It took three days for firefighters to extinguish the fire and allow the investigators to begin their grim task of sifting through the mangled wreckage of Chris Foster’s life.
Is ‘Money Evil’ …or Was Chris?
The chilling tragedy shocked the nation and commentators inevitably tried to make sense of what had happened.
A once successful man was so ashamed of his business failings, he destroyed everything he loved and owned before ending his life. Why?
In the days after, amongst the cards and flowers left by the gateway was a note saying ‘Money is the root to all evil.’
It seemed to sum up the sentiments of many bereaved. Here was an average man who achieved something special; he invented something so great it made him a millionaire, and he shouldn’t have had to worry about money ever again.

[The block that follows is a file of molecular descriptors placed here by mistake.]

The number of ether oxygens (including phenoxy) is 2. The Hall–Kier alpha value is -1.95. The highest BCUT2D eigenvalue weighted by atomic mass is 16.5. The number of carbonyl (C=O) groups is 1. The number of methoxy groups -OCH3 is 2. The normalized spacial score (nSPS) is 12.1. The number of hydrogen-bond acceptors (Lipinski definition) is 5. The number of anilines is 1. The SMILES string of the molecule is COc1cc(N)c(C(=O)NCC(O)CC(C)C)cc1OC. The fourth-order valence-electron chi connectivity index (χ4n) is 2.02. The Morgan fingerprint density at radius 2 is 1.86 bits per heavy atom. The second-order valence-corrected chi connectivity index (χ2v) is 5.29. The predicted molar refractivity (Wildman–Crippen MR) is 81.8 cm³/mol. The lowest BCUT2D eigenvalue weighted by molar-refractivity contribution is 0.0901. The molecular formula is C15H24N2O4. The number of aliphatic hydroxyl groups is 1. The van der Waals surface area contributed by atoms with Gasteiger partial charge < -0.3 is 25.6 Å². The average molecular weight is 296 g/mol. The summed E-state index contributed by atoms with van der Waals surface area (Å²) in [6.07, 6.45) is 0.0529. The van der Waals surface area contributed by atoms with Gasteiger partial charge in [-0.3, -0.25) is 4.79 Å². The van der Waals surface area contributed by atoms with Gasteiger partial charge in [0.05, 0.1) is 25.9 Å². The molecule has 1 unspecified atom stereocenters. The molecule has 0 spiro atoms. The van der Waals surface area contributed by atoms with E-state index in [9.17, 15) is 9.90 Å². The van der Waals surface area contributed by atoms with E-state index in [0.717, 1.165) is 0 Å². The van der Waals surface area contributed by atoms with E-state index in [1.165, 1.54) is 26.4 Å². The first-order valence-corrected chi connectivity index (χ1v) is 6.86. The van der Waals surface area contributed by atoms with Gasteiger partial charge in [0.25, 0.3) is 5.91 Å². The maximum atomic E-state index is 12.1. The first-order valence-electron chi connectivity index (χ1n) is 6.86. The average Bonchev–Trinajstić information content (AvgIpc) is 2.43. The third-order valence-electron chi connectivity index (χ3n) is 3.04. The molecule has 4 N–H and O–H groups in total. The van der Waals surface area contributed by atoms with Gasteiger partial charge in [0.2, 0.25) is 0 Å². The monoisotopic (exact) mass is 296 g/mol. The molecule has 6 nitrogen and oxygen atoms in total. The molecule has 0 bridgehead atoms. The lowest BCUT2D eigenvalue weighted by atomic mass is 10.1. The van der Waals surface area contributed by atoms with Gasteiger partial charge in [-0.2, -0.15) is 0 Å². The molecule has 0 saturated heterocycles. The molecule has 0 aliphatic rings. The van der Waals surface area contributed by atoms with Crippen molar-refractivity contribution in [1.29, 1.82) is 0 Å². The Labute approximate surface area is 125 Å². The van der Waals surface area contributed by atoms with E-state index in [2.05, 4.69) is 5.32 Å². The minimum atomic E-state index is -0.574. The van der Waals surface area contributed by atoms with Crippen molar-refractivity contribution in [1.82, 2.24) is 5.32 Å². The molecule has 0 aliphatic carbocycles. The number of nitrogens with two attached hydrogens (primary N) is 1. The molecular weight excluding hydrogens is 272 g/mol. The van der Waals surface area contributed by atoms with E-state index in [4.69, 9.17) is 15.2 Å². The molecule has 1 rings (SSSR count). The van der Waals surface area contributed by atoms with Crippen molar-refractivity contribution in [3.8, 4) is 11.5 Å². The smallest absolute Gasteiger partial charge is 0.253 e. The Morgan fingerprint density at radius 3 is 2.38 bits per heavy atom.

Yet instead, it hooked him onto the vice-like trappings of materialism and vanity. Marketing and media make us covet fast cars, swanky clothes and everything else in between, so once Chris got a taste of the good life he was addicted like a heroin addict no matter how much debt he got into, until his creditors hounded him into a corner he couldn’t escape.
Chris appeared to be a loving father and husband, and one friend described him as ‘down to earth’, ‘open’ and ‘warm’. Yet, was he such a nice guy?
Well, Chris was described by others variously as a ‘schoolboy bully’ a ‘narcissist’ and ‘highly controlling’ who was known to have hit his wife at least once. Some commentators suggested Chris’s murder spree was the last act of control over his family, to deny them a future free of his domination.
Whatever the truth, the sad Foster family saga is testament to Capitalism’s fickle fortunes and reminds us of the maxim: ‘The bigger they are, the harder they fall’.
Chris Foster, the big man with a big smile, fell very hard indeed.